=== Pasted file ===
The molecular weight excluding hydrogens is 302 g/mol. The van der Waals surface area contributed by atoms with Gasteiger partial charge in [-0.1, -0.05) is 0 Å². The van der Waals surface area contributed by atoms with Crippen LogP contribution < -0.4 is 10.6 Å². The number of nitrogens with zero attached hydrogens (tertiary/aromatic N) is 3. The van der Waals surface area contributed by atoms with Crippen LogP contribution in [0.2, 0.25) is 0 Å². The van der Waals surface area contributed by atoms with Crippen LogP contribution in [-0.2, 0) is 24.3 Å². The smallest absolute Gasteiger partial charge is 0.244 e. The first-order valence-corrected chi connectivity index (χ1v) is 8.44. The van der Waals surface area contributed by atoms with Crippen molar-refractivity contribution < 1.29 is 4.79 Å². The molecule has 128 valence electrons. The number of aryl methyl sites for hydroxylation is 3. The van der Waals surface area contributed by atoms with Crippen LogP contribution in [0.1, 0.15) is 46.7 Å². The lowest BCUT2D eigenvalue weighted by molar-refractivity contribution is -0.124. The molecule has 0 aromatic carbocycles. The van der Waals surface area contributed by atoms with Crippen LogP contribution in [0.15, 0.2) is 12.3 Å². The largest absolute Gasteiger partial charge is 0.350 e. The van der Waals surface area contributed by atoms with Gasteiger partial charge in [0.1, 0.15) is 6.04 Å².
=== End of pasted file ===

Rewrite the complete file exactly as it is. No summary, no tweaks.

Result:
The molecular weight excluding hydrogens is 302 g/mol. The van der Waals surface area contributed by atoms with Gasteiger partial charge in [-0.1, -0.05) is 0 Å². The van der Waals surface area contributed by atoms with Crippen LogP contribution < -0.4 is 10.6 Å². The number of nitrogens with zero attached hydrogens (tertiary/aromatic N) is 3. The van der Waals surface area contributed by atoms with Crippen LogP contribution in [0.2, 0.25) is 0 Å². The van der Waals surface area contributed by atoms with Crippen LogP contribution in [-0.2, 0) is 24.3 Å². The smallest absolute Gasteiger partial charge is 0.244 e. The first-order valence-corrected chi connectivity index (χ1v) is 8.44. The van der Waals surface area contributed by atoms with Crippen molar-refractivity contribution < 1.29 is 4.79 Å². The molecule has 128 valence electrons. The number of aryl methyl sites for hydroxylation is 3. The van der Waals surface area contributed by atoms with Crippen LogP contribution in [0.1, 0.15) is 46.7 Å². The lowest BCUT2D eigenvalue weighted by molar-refractivity contribution is -0.124. The molecule has 0 aromatic carbocycles. The van der Waals surface area contributed by atoms with Crippen LogP contribution in [0.15, 0.2) is 12.3 Å². The largest absolute Gasteiger partial charge is 0.350 e. The van der Waals surface area contributed by atoms with Gasteiger partial charge in [0.1, 0.15) is 6.04 Å².